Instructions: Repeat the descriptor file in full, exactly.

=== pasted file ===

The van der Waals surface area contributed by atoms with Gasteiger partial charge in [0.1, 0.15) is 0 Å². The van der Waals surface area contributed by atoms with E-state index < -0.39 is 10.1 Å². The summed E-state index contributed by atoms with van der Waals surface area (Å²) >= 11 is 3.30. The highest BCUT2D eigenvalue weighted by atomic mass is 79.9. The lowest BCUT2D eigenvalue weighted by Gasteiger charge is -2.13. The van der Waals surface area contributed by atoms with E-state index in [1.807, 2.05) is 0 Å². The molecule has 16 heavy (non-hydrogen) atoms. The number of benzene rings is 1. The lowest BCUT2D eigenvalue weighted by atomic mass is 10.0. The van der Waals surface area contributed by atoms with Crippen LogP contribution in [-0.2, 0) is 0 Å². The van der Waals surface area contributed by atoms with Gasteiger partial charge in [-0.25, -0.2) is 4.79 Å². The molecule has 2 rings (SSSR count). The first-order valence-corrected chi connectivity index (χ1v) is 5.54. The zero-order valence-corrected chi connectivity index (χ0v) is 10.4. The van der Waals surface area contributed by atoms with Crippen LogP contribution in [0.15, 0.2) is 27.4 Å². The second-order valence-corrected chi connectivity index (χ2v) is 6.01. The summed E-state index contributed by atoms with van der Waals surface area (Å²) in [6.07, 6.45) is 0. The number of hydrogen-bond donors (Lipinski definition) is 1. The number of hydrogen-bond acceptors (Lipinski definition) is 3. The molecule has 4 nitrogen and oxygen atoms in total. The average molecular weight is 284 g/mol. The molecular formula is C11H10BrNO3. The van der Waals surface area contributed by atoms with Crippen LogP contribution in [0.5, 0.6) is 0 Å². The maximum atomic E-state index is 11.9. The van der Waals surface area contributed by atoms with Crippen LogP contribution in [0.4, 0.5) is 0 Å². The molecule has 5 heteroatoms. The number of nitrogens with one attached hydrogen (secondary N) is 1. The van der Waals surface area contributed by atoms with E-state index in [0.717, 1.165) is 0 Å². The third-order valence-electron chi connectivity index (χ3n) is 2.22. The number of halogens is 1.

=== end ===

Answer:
The van der Waals surface area contributed by atoms with Gasteiger partial charge in [0.1, 0.15) is 0 Å². The van der Waals surface area contributed by atoms with E-state index < -0.39 is 10.1 Å². The summed E-state index contributed by atoms with van der Waals surface area (Å²) >= 11 is 3.30. The highest BCUT2D eigenvalue weighted by atomic mass is 79.9. The lowest BCUT2D eigenvalue weighted by Gasteiger charge is -2.13. The van der Waals surface area contributed by atoms with E-state index in [1.807, 2.05) is 0 Å². The molecule has 16 heavy (non-hydrogen) atoms. The number of benzene rings is 1. The lowest BCUT2D eigenvalue weighted by atomic mass is 10.0. The van der Waals surface area contributed by atoms with Crippen LogP contribution in [-0.2, 0) is 0 Å². The van der Waals surface area contributed by atoms with Gasteiger partial charge in [-0.25, -0.2) is 4.79 Å². The molecule has 2 rings (SSSR count). The first-order valence-corrected chi connectivity index (χ1v) is 5.54. The zero-order valence-corrected chi connectivity index (χ0v) is 10.4. The van der Waals surface area contributed by atoms with Crippen LogP contribution in [0.15, 0.2) is 27.4 Å². The second-order valence-corrected chi connectivity index (χ2v) is 6.01. The summed E-state index contributed by atoms with van der Waals surface area (Å²) in [6.07, 6.45) is 0. The number of hydrogen-bond donors (Lipinski definition) is 1. The number of hydrogen-bond acceptors (Lipinski definition) is 3. The molecule has 4 nitrogen and oxygen atoms in total. The average molecular weight is 284 g/mol. The molecular formula is C11H10BrNO3. The van der Waals surface area contributed by atoms with Crippen LogP contribution in [0.5, 0.6) is 0 Å². The maximum atomic E-state index is 11.9. The van der Waals surface area contributed by atoms with Crippen LogP contribution in [0.4, 0.5) is 0 Å². The molecule has 5 heteroatoms. The number of nitrogens with one attached hydrogen (secondary N) is 1. The van der Waals surface area contributed by atoms with E-state index in [0.717, 1.165) is 0 Å². The third-order valence-electron chi connectivity index (χ3n) is 2.22. The number of halogens is 1.